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InfoQ Homepage News WF and WCF Given to the Community

WF and WCF Given to the Community

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After years of uncertainty, Microsoft has made the decision to officially hand off control of Windows Workflow Foundation (WF) and server-side Windows Communication Foundation (WCF) to the community.

On Friday, the .NET Foundation announced that they are formally adopting WCF under the new name Core WCF. The intention is for Core WCF to reasonably close to the original WCF so code can be easily ported. However, it is not guaranteed to be 100% compatible. This allows them to work around the limitations of .NET Core and creates the opportunity to fix old issues that could not be touched due to compatibility constraints.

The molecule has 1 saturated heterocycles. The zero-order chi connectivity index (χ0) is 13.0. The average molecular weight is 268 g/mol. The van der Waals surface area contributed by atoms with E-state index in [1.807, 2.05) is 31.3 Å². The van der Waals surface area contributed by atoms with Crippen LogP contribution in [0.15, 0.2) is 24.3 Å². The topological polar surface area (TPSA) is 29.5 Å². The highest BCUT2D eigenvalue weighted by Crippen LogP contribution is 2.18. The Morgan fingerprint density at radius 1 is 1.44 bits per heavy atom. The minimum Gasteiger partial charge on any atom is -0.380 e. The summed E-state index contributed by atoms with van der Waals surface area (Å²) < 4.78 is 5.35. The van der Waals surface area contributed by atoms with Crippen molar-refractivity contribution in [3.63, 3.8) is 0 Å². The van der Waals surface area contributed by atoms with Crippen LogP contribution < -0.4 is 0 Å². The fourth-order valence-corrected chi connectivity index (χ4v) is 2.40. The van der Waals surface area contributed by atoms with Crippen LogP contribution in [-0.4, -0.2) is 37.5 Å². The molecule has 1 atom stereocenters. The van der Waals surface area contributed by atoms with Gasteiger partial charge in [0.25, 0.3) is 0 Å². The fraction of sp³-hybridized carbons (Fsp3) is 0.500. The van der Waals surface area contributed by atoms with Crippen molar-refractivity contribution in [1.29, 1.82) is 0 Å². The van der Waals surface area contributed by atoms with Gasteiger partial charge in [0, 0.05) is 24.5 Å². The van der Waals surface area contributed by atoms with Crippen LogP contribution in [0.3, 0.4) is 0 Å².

Since it isn’t a perfect replacement, CoreWCF will have its own namespace. The initial implementation will focus on the two most popular bindings, HTTP and TCP SOAP. There is a general call for volunteers, as a lot of work is still needed to get it into a production ready state.

A company known as UIPath has agreed to adopt Windows Workflow Foundation. Now offered under the name Core WF, it too is looking for developers to help prepare the .NET Core port for production use.

Windows Workflow Foundation and Windows Communication Foundation were originally released as part of .NET 3.0 in 2006. Though it received a major version number, it was really just an additional set of libraries for .NET 2.0. Also released at the same time were WPF and the now defunct Windows CardSpace.

While WPF and WCF remained largely stable over the years, Windows Workflow Foundation had a complete rewrite in 2010. The changes were so dramatic that WF was moved into a new namespace in order to reduce confusion.

In order to facilitate developing desktop/phone applications using Silverlight and later UWP, client-side WCF was ported to those platforms. This same code was later carried forward into .NET Core, allowing ASP.NET Core to read from external servers that exposed WS-* style services.

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